Instead, he told one staffer, he would lose and still be “the most famous man in the world” and would exit the campaign with a strong business brand, Wolff wrote.

But as the results came in and indicated Trump may actually win the election, Trump Jr. is said to have told a friend that his father looked as if he had seen a ghost.

First lady Melania Trump was in tears, Wolff wrote.

Bannon watched Donald Trump shift from befuddled to disbelieving to horrified, Wolff wrote.

Both Trump Jr. and Melania Trump have since pushed back on Wolff’s description of events. A spokeswoman for the first lady said she was "confident" her husband would win the election and "was very happy when he did."

 

Rupert Murdoch called Trump a “f---ing idiot”

Rupert Murdoch, co-chairman of 21st Century Fox and a longtime ally of President Trump, is said to have called the president a “f---ing idiot” after Trump didn’t seem to grasp the politics of Silicon Valley, according to the book.

In December 2016, Trump met with a delegation of Silicon Valley officials. After the meeting, Trump phoned Murdoch, and the two spoke about the meeting.

Trump indicated that the meeting had gone well, and that Silicon Valley executives needed his help to recover from Obama-era policies. Murdoch pushed back, telling Trump that Silicon Valley officials “practically ran” the Obama administration.

Trump then reportedly didn’t seem to understand that taking a liberal stance on the H-1B visa program would conflict with his border security rhetoric of the campaign.

“We’ll figure it out,” Trump reportedly told Murdoch. 

When he got off the phone, Murdoch reportedly shrugged and said “What a f---ing idiot.”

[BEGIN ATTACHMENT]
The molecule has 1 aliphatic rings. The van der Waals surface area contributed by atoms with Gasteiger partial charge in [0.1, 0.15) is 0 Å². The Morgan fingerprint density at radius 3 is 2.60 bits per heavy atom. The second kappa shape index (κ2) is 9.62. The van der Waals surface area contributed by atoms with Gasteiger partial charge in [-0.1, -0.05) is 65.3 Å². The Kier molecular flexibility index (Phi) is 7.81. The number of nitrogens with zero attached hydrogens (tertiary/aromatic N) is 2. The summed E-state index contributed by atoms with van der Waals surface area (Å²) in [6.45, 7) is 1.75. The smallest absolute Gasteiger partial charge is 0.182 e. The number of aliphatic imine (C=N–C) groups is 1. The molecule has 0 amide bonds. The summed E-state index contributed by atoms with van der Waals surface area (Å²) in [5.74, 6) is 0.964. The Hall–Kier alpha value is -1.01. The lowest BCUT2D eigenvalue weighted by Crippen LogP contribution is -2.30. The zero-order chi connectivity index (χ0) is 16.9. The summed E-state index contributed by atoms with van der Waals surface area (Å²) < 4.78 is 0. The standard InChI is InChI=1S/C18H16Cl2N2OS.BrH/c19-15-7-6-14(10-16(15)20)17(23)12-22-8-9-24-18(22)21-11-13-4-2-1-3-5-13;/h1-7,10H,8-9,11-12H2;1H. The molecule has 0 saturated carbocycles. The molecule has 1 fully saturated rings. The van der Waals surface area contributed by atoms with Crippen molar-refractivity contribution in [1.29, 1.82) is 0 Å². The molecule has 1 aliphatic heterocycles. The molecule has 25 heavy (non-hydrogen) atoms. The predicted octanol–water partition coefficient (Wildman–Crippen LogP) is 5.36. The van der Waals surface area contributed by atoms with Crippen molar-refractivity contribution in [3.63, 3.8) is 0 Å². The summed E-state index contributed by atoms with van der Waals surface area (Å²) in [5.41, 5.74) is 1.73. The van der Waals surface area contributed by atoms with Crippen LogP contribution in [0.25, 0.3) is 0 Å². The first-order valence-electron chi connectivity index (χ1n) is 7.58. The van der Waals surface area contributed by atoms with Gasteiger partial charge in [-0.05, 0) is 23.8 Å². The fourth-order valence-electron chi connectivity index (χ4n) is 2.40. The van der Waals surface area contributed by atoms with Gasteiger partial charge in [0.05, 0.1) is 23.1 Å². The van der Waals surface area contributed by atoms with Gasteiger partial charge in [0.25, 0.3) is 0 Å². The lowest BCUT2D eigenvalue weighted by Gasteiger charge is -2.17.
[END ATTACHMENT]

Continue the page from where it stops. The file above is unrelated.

Trump clashed with White House housekeeping

Shortly after arriving at the White House, Trump reportedly established ground rules about his room and possessions. 

Staff members were not to touch his belongings, especially his toothbrush. The book claims when housekeepers picked his shirts up off the floor, Trump lashed out. 

“If my shirt is on the floor, it’s because I want it on the floor,” Trump reportedly said.

The book also states that Trump has his own bedroom, making it the first time in several decades a presidential couple has not shared a room.

The president requested a lock on his door, but Secret Service pushed back. He also reportedly asked for two additional televisions to be installed in his bedroom, giving him three total.

Trump has frequently clashed with the media over claims he has a habit of watching a lot of television, saying he has no time to watch TV. 

 

Trump’s staff believe him to be semi-literate

Pitching policy ideas to Trump was “deeply complicated,” Wolff writes in his book, citing the belief among some close to the president that he “was no more than semi-literate.”

Trump “didn’t read” or “didn’t really even skim,” Wolff writes, creating issues when aides attempted to pitch policy to him.

Former deputy chief of staff Katie WalshKatie E. WalshCNN's Camerota cautions viewers that explosive Wolff book 'isn't really journalism' Author has tapes of interviews with Bannon, officials: report White House barring employees from using personal cellphones at work MORE reportedly said working with Trump in those instances was “like trying to figure out what a child wants.”

Trump said on the campaign trail he hadn’t read biographies of previous presidents because he is "always busy doing a lot.” 

Trump told The Washington Post in July 2016 that he doesn’t read much, but instead comes to the right decisions “with very little knowledge other than the knowledge I had.” 

More recently, a White House official spokesman told CNN he couldn’t say whether Trump had read all of a 55-page national security document.